A trader works in the Cboe Volatility Index pit on the floor of the Cboe Global Markets building in Chicago in February. Photo: Daniel Acker/Bloomberg News
A group of investors filed a complaint against Cboe Global Markets Inc. CBOE -1.84% on Friday, alleging that they experienced losses because its popular volatility products were manipulated.
The complaint alleges that market players consistently manipulated prices of derivatives tied to the VIX—a widely watched volatility measure that is also known as the Cboe Volatility Index. The investors claim that Cboe, which operates the largest options exchange in the U.S., knew about the activity, according to the complaint filed in the Northern District of Illinois. The proposed class-action lawsuit needs a judge’s ruling in order to proceed.
“Cboe designed, then regularly administered for profit, a fatally flawed process,” the lawsuit says. “As a result of CBOE’s malfeasance, the prices for VIX options and VIX futures have been subject to wholesale manipulation.”
A spokeswoman for Cboe declined to comment on the complaint. The Chicago-based company has previously said that trading alleged as irregular is consistent with normal activity and not evidence of manipulation. It has also previously said it regularly monitors for nefarious activity and takes disciplinary action when warranted.
The VIX is calculated using options prices on the S&P 500 index. It tends to rise when stock prices fall and has hence become a popular way for investors to hedge other holdings or bet on future turbulence in the market. A whole ecosystem of products that allow investors to wager on the VIX has emerged, including futures and options contracts that have turned into a lucrative business for Cboe.
But claims that the VIX is manipulated have cropped up in recent years. And the gauge became the center of widespread attention in February when two exchange-traded products tied to it collapsed.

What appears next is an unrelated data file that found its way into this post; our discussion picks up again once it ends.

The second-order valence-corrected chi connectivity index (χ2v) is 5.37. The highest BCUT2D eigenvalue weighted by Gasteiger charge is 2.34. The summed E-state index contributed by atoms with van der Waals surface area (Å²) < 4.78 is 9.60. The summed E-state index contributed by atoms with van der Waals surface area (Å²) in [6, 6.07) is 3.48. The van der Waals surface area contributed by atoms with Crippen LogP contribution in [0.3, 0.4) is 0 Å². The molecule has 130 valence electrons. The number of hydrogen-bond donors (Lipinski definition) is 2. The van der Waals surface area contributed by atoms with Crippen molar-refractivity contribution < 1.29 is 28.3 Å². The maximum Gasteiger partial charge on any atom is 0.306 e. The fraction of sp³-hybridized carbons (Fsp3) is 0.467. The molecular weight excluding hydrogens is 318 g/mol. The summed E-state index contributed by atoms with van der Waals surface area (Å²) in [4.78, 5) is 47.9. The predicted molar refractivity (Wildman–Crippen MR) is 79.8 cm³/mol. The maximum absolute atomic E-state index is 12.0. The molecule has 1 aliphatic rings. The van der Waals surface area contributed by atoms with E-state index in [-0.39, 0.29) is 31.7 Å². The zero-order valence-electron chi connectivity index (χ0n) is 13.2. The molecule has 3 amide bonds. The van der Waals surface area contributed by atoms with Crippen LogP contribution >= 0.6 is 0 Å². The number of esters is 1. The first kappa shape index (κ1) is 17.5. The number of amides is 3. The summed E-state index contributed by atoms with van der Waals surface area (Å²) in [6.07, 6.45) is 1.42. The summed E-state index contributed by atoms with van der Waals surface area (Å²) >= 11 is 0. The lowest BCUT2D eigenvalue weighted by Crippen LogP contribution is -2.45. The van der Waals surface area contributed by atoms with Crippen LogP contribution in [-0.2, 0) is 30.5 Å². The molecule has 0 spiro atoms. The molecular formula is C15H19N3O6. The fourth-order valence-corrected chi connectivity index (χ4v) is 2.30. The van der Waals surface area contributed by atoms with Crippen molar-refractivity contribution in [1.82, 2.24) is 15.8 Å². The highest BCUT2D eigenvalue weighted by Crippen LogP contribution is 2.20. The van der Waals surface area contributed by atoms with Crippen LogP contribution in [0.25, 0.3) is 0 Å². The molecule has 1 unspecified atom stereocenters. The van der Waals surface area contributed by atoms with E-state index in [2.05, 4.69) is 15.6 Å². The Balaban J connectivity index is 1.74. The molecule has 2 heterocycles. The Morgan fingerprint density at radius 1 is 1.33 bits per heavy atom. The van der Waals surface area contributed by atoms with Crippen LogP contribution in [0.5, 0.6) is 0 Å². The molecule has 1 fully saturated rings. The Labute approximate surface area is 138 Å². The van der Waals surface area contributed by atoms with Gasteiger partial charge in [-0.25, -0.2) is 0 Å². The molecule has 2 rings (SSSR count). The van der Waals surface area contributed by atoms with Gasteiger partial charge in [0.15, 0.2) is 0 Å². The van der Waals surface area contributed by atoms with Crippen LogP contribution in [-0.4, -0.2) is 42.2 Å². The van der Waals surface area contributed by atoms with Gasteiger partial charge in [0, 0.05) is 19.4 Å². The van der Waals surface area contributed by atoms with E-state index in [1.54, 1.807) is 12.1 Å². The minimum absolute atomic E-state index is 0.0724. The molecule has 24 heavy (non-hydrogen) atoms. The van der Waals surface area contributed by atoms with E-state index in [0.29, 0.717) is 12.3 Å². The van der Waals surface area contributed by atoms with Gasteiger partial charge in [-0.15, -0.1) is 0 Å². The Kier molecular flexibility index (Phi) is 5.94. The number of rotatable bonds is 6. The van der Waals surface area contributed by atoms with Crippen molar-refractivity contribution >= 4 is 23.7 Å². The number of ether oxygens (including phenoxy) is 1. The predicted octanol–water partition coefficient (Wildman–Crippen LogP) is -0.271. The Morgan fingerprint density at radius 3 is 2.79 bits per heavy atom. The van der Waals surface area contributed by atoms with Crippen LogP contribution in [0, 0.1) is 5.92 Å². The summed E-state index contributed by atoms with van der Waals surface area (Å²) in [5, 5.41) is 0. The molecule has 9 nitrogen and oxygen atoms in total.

In recent years, as share prices continuously rose, some of the ETPs, which trade like stocks, had become a way for investors to bet volatility would stay low—known in the market as the “short vol” trade. That came to a head in February as volatility spiked in U.S. equities, triggering losses for “short vol” investors across Wall Street and Main Street.
In the lawsuit filed Friday, investors take issue with a regular auction operated by Cboe, which determines the prices of VIX futures. The investors allege they were harmed when the auction distorted trading and made the prices of VIX futures and options “artificial.”
The complaint also claims price tampering of such derivatives affected trading of the VIX ETPs.
Some in the options industry have told The Wall Street Journal that unusual activity in the monthly auction could be driven by investor hedging as opposed to any nefarious activity.
Cboe has made moves to change its monthly auction to boost trading since February.The exchange operator has tried to reduce some of the anomalous pricing that has occurred on days VIX futures contracts expire. Cboe recently filed a proposal with the Securities and Exchange Commission to make changes to the auction. The proposal requires regulatory approval.
Cboe shares were once thought of as a beneficiary of higher volatility, since turbulence in markets could lead to more trading of its products. But the once highflying stock is down 23% in 2018, even as shares of other exchange-operators have rallied this year.
Write to Gunjan Banerji at [email protected]